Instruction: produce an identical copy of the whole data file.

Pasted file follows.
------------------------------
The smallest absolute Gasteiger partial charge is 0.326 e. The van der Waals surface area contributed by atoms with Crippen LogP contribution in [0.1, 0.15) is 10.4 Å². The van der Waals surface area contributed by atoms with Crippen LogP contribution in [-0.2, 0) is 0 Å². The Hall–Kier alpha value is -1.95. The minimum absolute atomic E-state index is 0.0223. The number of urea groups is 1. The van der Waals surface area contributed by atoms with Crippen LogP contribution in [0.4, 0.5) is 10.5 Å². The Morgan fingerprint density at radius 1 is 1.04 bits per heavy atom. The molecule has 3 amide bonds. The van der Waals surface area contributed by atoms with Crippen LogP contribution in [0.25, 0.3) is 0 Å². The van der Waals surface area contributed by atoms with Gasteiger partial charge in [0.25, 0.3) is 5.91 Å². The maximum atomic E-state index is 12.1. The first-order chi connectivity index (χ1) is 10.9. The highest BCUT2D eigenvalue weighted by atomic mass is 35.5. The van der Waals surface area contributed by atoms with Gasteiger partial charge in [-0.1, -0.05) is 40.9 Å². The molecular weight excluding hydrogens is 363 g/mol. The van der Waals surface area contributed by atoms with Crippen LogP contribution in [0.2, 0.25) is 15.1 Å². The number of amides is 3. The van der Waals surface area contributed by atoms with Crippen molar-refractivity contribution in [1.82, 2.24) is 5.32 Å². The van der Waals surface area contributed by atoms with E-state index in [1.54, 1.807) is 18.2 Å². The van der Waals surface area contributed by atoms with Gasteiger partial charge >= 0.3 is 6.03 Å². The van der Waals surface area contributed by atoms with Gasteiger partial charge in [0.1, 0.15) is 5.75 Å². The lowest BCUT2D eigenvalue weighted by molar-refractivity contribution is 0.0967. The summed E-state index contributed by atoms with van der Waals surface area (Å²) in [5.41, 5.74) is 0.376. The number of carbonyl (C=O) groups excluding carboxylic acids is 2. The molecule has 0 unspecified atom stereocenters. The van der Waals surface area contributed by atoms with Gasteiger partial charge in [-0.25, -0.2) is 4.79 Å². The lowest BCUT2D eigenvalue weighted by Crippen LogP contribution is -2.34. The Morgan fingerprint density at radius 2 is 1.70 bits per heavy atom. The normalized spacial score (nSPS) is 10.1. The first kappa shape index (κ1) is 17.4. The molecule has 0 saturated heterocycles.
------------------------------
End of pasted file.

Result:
The smallest absolute Gasteiger partial charge is 0.326 e. The van der Waals surface area contributed by atoms with Crippen LogP contribution in [0.1, 0.15) is 10.4 Å². The van der Waals surface area contributed by atoms with Crippen LogP contribution in [-0.2, 0) is 0 Å². The Hall–Kier alpha value is -1.95. The minimum absolute atomic E-state index is 0.0223. The number of urea groups is 1. The van der Waals surface area contributed by atoms with Crippen LogP contribution in [0.4, 0.5) is 10.5 Å². The Morgan fingerprint density at radius 1 is 1.04 bits per heavy atom. The molecule has 3 amide bonds. The van der Waals surface area contributed by atoms with Crippen LogP contribution in [0.25, 0.3) is 0 Å². The van der Waals surface area contributed by atoms with Gasteiger partial charge in [0.25, 0.3) is 5.91 Å². The maximum atomic E-state index is 12.1. The first-order chi connectivity index (χ1) is 10.9. The highest BCUT2D eigenvalue weighted by atomic mass is 35.5. The van der Waals surface area contributed by atoms with Gasteiger partial charge in [-0.1, -0.05) is 40.9 Å². The molecular weight excluding hydrogens is 363 g/mol. The van der Waals surface area contributed by atoms with Crippen LogP contribution in [0.2, 0.25) is 15.1 Å². The number of amides is 3. The van der Waals surface area contributed by atoms with Crippen molar-refractivity contribution in [1.82, 2.24) is 5.32 Å². The van der Waals surface area contributed by atoms with E-state index in [1.54, 1.807) is 18.2 Å². The van der Waals surface area contributed by atoms with Gasteiger partial charge >= 0.3 is 6.03 Å². The van der Waals surface area contributed by atoms with Gasteiger partial charge in [0.1, 0.15) is 5.75 Å². The lowest BCUT2D eigenvalue weighted by molar-refractivity contribution is 0.0967. The summed E-state index contributed by atoms with van der Waals surface area (Å²) in [5.41, 5.74) is 0.376. The number of carbonyl (C=O) groups excluding carboxylic acids is 2. The molecule has 0 unspecified atom stereocenters. The van der Waals surface area contributed by atoms with Gasteiger partial charge in [-0.25, -0.2) is 4.79 Å². The lowest BCUT2D eigenvalue weighted by Crippen LogP contribution is -2.34. The Morgan fingerprint density at radius 2 is 1.70 bits per heavy atom. The normalized spacial score (nSPS) is 10.1. The first kappa shape index (κ1) is 17.4. The molecule has 0 saturated heterocycles.